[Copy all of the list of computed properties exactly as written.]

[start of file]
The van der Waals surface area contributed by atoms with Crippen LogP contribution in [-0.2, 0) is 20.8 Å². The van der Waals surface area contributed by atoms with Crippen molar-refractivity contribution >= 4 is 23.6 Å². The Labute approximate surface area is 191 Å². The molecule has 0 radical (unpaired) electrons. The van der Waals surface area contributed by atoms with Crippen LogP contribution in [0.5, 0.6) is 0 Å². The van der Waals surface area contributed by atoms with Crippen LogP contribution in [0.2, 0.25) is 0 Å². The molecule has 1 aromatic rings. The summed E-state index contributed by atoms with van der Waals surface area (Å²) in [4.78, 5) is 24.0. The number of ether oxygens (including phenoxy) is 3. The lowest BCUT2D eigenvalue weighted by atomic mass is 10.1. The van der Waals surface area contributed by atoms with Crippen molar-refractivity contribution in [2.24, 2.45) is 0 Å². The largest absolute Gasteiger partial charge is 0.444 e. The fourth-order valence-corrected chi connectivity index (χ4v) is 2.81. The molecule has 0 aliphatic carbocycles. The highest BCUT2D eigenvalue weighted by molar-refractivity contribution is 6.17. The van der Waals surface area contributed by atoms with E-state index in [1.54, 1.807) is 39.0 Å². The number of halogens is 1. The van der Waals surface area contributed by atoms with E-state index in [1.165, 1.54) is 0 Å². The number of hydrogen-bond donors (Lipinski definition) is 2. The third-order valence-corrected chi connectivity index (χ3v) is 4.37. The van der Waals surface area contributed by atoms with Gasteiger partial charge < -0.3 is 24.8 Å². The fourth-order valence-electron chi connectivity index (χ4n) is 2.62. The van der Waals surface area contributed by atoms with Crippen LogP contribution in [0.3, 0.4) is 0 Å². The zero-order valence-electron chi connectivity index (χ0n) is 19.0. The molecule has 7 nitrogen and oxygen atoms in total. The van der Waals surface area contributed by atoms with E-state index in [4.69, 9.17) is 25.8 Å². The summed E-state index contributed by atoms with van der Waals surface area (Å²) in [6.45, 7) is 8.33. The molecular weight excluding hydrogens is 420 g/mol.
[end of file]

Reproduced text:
The van der Waals surface area contributed by atoms with Crippen LogP contribution in [-0.2, 0) is 20.8 Å². The van der Waals surface area contributed by atoms with Crippen molar-refractivity contribution >= 4 is 23.6 Å². The Labute approximate surface area is 191 Å². The molecule has 0 radical (unpaired) electrons. The van der Waals surface area contributed by atoms with Crippen LogP contribution in [0.5, 0.6) is 0 Å². The van der Waals surface area contributed by atoms with Crippen LogP contribution in [0.2, 0.25) is 0 Å². The molecule has 1 aromatic rings. The summed E-state index contributed by atoms with van der Waals surface area (Å²) in [4.78, 5) is 24.0. The number of ether oxygens (including phenoxy) is 3. The lowest BCUT2D eigenvalue weighted by atomic mass is 10.1. The van der Waals surface area contributed by atoms with Crippen molar-refractivity contribution in [2.24, 2.45) is 0 Å². The largest absolute Gasteiger partial charge is 0.444 e. The fourth-order valence-corrected chi connectivity index (χ4v) is 2.81. The molecule has 0 aliphatic carbocycles. The highest BCUT2D eigenvalue weighted by molar-refractivity contribution is 6.17. The van der Waals surface area contributed by atoms with E-state index in [1.54, 1.807) is 39.0 Å². The number of halogens is 1. The van der Waals surface area contributed by atoms with E-state index in [1.165, 1.54) is 0 Å². The number of hydrogen-bond donors (Lipinski definition) is 2. The third-order valence-corrected chi connectivity index (χ3v) is 4.37. The van der Waals surface area contributed by atoms with Gasteiger partial charge < -0.3 is 24.8 Å². The fourth-order valence-electron chi connectivity index (χ4n) is 2.62. The van der Waals surface area contributed by atoms with Crippen LogP contribution in [0.3, 0.4) is 0 Å². The zero-order valence-electron chi connectivity index (χ0n) is 19.0. The molecule has 7 nitrogen and oxygen atoms in total. The van der Waals surface area contributed by atoms with E-state index in [4.69, 9.17) is 25.8 Å². The summed E-state index contributed by atoms with van der Waals surface area (Å²) in [6.45, 7) is 8.33. The molecular weight excluding hydrogens is 420 g/mol.